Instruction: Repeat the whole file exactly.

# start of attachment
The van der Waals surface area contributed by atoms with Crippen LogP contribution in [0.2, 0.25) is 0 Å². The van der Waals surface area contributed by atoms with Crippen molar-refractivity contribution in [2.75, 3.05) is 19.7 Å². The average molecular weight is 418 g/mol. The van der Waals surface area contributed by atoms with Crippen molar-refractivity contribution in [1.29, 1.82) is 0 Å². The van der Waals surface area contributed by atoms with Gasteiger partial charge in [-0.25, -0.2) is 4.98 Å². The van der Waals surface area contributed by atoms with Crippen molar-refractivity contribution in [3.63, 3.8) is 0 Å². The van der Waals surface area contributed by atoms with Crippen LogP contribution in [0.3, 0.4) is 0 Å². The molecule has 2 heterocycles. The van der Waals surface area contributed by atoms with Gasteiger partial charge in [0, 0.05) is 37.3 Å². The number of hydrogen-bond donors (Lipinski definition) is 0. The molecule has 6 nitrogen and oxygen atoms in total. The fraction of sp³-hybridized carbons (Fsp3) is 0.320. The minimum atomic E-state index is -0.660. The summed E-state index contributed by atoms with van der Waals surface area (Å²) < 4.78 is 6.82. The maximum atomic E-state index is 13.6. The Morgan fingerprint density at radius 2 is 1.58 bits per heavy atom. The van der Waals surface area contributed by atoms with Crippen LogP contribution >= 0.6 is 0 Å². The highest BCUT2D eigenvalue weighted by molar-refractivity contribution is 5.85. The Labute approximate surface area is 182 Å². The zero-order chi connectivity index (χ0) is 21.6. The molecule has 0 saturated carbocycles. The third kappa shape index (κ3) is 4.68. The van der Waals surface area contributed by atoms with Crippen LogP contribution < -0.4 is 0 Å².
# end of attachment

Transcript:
The van der Waals surface area contributed by atoms with Crippen LogP contribution in [0.2, 0.25) is 0 Å². The van der Waals surface area contributed by atoms with Crippen molar-refractivity contribution in [2.75, 3.05) is 19.7 Å². The average molecular weight is 418 g/mol. The van der Waals surface area contributed by atoms with Crippen molar-refractivity contribution in [1.29, 1.82) is 0 Å². The van der Waals surface area contributed by atoms with Gasteiger partial charge in [-0.25, -0.2) is 4.98 Å². The van der Waals surface area contributed by atoms with Crippen molar-refractivity contribution in [3.63, 3.8) is 0 Å². The van der Waals surface area contributed by atoms with Crippen LogP contribution in [0.3, 0.4) is 0 Å². The molecule has 2 heterocycles. The van der Waals surface area contributed by atoms with Gasteiger partial charge in [0, 0.05) is 37.3 Å². The number of hydrogen-bond donors (Lipinski definition) is 0. The molecule has 6 nitrogen and oxygen atoms in total. The fraction of sp³-hybridized carbons (Fsp3) is 0.320. The minimum atomic E-state index is -0.660. The summed E-state index contributed by atoms with van der Waals surface area (Å²) < 4.78 is 6.82. The maximum atomic E-state index is 13.6. The Morgan fingerprint density at radius 2 is 1.58 bits per heavy atom. The van der Waals surface area contributed by atoms with Crippen LogP contribution >= 0.6 is 0 Å². The highest BCUT2D eigenvalue weighted by molar-refractivity contribution is 5.85. The Labute approximate surface area is 182 Å². The zero-order chi connectivity index (χ0) is 21.6. The molecule has 0 saturated carbocycles. The third kappa shape index (κ3) is 4.68. The van der Waals surface area contributed by atoms with Crippen LogP contribution < -0.4 is 0 Å².